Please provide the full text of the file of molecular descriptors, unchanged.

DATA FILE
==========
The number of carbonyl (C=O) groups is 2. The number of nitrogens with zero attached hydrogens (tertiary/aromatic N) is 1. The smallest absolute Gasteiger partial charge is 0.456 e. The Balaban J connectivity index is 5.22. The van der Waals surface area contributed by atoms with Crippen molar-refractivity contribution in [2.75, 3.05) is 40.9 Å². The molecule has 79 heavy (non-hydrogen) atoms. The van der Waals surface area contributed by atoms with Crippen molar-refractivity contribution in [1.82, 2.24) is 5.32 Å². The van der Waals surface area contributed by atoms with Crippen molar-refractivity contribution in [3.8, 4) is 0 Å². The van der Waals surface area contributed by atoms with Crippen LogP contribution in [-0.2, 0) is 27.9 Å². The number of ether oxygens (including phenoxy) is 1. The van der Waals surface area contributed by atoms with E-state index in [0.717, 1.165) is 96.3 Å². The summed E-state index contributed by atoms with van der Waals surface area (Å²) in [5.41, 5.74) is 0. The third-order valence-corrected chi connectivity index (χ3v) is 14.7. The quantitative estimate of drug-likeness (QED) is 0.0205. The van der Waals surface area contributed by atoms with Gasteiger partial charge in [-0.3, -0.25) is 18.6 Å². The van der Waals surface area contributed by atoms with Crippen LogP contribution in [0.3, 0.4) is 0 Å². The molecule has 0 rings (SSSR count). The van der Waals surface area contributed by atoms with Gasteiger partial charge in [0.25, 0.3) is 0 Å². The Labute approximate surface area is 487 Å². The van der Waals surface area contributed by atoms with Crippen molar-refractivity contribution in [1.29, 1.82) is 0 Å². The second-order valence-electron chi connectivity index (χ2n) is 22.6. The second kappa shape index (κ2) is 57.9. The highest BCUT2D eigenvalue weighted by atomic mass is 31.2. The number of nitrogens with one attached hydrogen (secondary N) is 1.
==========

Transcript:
The number of carbonyl (C=O) groups is 2. The number of nitrogens with zero attached hydrogens (tertiary/aromatic N) is 1. The smallest absolute Gasteiger partial charge is 0.456 e. The Balaban J connectivity index is 5.22. The van der Waals surface area contributed by atoms with Crippen molar-refractivity contribution in [2.75, 3.05) is 40.9 Å². The molecule has 79 heavy (non-hydrogen) atoms. The van der Waals surface area contributed by atoms with Crippen molar-refractivity contribution in [1.82, 2.24) is 5.32 Å². The van der Waals surface area contributed by atoms with Crippen molar-refractivity contribution in [3.8, 4) is 0 Å². The van der Waals surface area contributed by atoms with Crippen LogP contribution in [-0.2, 0) is 27.9 Å². The number of ether oxygens (including phenoxy) is 1. The van der Waals surface area contributed by atoms with E-state index in [0.717, 1.165) is 96.3 Å². The summed E-state index contributed by atoms with van der Waals surface area (Å²) in [5.41, 5.74) is 0. The third-order valence-corrected chi connectivity index (χ3v) is 14.7. The quantitative estimate of drug-likeness (QED) is 0.0205. The van der Waals surface area contributed by atoms with Gasteiger partial charge in [-0.3, -0.25) is 18.6 Å². The van der Waals surface area contributed by atoms with Crippen LogP contribution in [0.3, 0.4) is 0 Å². The molecule has 0 rings (SSSR count). The van der Waals surface area contributed by atoms with Gasteiger partial charge in [0.25, 0.3) is 0 Å². The Labute approximate surface area is 487 Å². The van der Waals surface area contributed by atoms with Crippen molar-refractivity contribution in [1.29, 1.82) is 0 Å². The second-order valence-electron chi connectivity index (χ2n) is 22.6. The second kappa shape index (κ2) is 57.9. The highest BCUT2D eigenvalue weighted by atomic mass is 31.2. The number of nitrogens with one attached hydrogen (secondary N) is 1.